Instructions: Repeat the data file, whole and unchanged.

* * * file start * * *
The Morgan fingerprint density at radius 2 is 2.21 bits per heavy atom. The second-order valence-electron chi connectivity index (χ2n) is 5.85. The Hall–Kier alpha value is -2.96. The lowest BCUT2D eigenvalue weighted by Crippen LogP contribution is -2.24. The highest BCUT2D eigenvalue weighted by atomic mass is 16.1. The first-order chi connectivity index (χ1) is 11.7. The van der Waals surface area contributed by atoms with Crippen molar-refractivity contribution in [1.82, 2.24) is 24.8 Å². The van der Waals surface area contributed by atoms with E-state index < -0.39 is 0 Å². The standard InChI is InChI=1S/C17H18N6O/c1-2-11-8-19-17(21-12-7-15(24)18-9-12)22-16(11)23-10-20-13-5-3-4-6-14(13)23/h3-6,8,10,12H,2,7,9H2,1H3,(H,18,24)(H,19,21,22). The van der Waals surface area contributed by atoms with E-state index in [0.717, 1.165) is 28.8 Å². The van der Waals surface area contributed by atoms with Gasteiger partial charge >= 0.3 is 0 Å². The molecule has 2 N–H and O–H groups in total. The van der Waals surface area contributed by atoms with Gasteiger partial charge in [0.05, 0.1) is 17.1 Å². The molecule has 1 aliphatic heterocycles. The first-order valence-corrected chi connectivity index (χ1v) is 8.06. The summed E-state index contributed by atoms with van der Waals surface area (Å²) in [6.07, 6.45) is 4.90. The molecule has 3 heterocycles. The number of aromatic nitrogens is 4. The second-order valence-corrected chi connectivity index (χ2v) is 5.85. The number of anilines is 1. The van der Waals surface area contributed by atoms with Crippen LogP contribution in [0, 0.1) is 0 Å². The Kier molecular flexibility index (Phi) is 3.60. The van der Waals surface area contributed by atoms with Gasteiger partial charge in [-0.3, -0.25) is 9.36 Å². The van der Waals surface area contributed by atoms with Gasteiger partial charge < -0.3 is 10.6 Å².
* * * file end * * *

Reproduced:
The Morgan fingerprint density at radius 2 is 2.21 bits per heavy atom. The second-order valence-electron chi connectivity index (χ2n) is 5.85. The Hall–Kier alpha value is -2.96. The lowest BCUT2D eigenvalue weighted by Crippen LogP contribution is -2.24. The highest BCUT2D eigenvalue weighted by atomic mass is 16.1. The first-order chi connectivity index (χ1) is 11.7. The van der Waals surface area contributed by atoms with Crippen molar-refractivity contribution in [1.82, 2.24) is 24.8 Å². The van der Waals surface area contributed by atoms with E-state index < -0.39 is 0 Å². The standard InChI is InChI=1S/C17H18N6O/c1-2-11-8-19-17(21-12-7-15(24)18-9-12)22-16(11)23-10-20-13-5-3-4-6-14(13)23/h3-6,8,10,12H,2,7,9H2,1H3,(H,18,24)(H,19,21,22). The van der Waals surface area contributed by atoms with E-state index in [0.717, 1.165) is 28.8 Å². The van der Waals surface area contributed by atoms with Gasteiger partial charge >= 0.3 is 0 Å². The molecule has 2 N–H and O–H groups in total. The van der Waals surface area contributed by atoms with Gasteiger partial charge in [0.05, 0.1) is 17.1 Å². The molecule has 1 aliphatic heterocycles. The first-order valence-corrected chi connectivity index (χ1v) is 8.06. The summed E-state index contributed by atoms with van der Waals surface area (Å²) in [6.07, 6.45) is 4.90. The molecule has 3 heterocycles. The number of aromatic nitrogens is 4. The second-order valence-corrected chi connectivity index (χ2v) is 5.85. The number of anilines is 1. The van der Waals surface area contributed by atoms with Crippen LogP contribution in [0, 0.1) is 0 Å². The Kier molecular flexibility index (Phi) is 3.60. The van der Waals surface area contributed by atoms with Gasteiger partial charge in [-0.3, -0.25) is 9.36 Å². The van der Waals surface area contributed by atoms with Gasteiger partial charge < -0.3 is 10.6 Å².